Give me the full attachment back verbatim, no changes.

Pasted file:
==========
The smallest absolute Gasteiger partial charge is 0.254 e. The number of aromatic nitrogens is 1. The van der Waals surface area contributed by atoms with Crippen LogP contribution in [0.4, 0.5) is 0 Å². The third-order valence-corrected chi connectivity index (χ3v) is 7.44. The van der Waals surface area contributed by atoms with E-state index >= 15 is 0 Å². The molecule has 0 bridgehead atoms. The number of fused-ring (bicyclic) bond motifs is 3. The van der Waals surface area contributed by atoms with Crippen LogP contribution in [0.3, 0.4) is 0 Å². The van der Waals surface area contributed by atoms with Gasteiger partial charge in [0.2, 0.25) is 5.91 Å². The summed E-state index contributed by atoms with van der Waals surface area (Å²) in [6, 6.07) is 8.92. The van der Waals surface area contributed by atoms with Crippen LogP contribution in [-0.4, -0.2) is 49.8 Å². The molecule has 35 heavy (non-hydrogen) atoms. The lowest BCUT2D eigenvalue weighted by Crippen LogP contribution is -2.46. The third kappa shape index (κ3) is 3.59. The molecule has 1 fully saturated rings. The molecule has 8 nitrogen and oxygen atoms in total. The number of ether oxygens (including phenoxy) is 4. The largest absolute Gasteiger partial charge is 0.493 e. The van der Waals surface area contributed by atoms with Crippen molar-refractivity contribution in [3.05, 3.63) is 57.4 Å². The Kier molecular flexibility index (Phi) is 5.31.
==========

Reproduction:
The smallest absolute Gasteiger partial charge is 0.254 e. The number of aromatic nitrogens is 1. The van der Waals surface area contributed by atoms with Crippen LogP contribution in [0.4, 0.5) is 0 Å². The third-order valence-corrected chi connectivity index (χ3v) is 7.44. The van der Waals surface area contributed by atoms with E-state index >= 15 is 0 Å². The molecule has 0 bridgehead atoms. The number of fused-ring (bicyclic) bond motifs is 3. The van der Waals surface area contributed by atoms with Crippen LogP contribution in [0.3, 0.4) is 0 Å². The van der Waals surface area contributed by atoms with Gasteiger partial charge in [0.2, 0.25) is 5.91 Å². The summed E-state index contributed by atoms with van der Waals surface area (Å²) in [6, 6.07) is 8.92. The van der Waals surface area contributed by atoms with Crippen LogP contribution in [-0.4, -0.2) is 49.8 Å². The molecule has 35 heavy (non-hydrogen) atoms. The lowest BCUT2D eigenvalue weighted by Crippen LogP contribution is -2.46. The third kappa shape index (κ3) is 3.59. The molecule has 1 fully saturated rings. The molecule has 8 nitrogen and oxygen atoms in total. The number of ether oxygens (including phenoxy) is 4. The largest absolute Gasteiger partial charge is 0.493 e. The van der Waals surface area contributed by atoms with Crippen molar-refractivity contribution in [3.05, 3.63) is 57.4 Å². The Kier molecular flexibility index (Phi) is 5.31.